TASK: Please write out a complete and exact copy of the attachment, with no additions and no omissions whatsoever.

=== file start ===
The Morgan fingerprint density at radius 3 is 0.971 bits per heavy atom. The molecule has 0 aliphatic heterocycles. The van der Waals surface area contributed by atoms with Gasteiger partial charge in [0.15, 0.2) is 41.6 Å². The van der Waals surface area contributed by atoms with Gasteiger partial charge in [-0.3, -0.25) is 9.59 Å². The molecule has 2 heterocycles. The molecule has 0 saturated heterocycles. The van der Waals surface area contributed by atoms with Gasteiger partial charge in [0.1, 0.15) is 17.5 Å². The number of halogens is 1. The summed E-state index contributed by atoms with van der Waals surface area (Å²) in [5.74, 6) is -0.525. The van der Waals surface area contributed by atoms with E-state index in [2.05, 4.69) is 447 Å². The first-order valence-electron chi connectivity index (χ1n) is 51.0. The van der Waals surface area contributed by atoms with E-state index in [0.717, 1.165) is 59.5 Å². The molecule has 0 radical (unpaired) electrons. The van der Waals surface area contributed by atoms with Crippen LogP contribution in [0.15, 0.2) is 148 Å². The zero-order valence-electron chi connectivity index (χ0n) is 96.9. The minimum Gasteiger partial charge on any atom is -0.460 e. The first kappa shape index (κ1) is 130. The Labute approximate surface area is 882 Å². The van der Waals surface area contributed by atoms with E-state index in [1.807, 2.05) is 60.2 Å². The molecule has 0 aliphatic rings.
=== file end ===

The Morgan fingerprint density at radius 3 is 0.971 bits per heavy atom. The molecule has 0 aliphatic heterocycles. The van der Waals surface area contributed by atoms with Gasteiger partial charge in [0.15, 0.2) is 41.6 Å². The van der Waals surface area contributed by atoms with Gasteiger partial charge in [-0.3, -0.25) is 9.59 Å². The molecule has 2 heterocycles. The molecule has 0 saturated heterocycles. The van der Waals surface area contributed by atoms with Gasteiger partial charge in [0.1, 0.15) is 17.5 Å². The number of halogens is 1. The summed E-state index contributed by atoms with van der Waals surface area (Å²) in [5.74, 6) is -0.525. The van der Waals surface area contributed by atoms with E-state index in [2.05, 4.69) is 447 Å². The first-order valence-electron chi connectivity index (χ1n) is 51.0. The van der Waals surface area contributed by atoms with E-state index in [0.717, 1.165) is 59.5 Å². The molecule has 0 radical (unpaired) electrons. The van der Waals surface area contributed by atoms with Crippen LogP contribution in [0.15, 0.2) is 148 Å². The zero-order valence-electron chi connectivity index (χ0n) is 96.9. The minimum Gasteiger partial charge on any atom is -0.460 e. The first kappa shape index (κ1) is 130. The Labute approximate surface area is 882 Å². The van der Waals surface area contributed by atoms with E-state index in [1.807, 2.05) is 60.2 Å². The molecule has 0 aliphatic rings.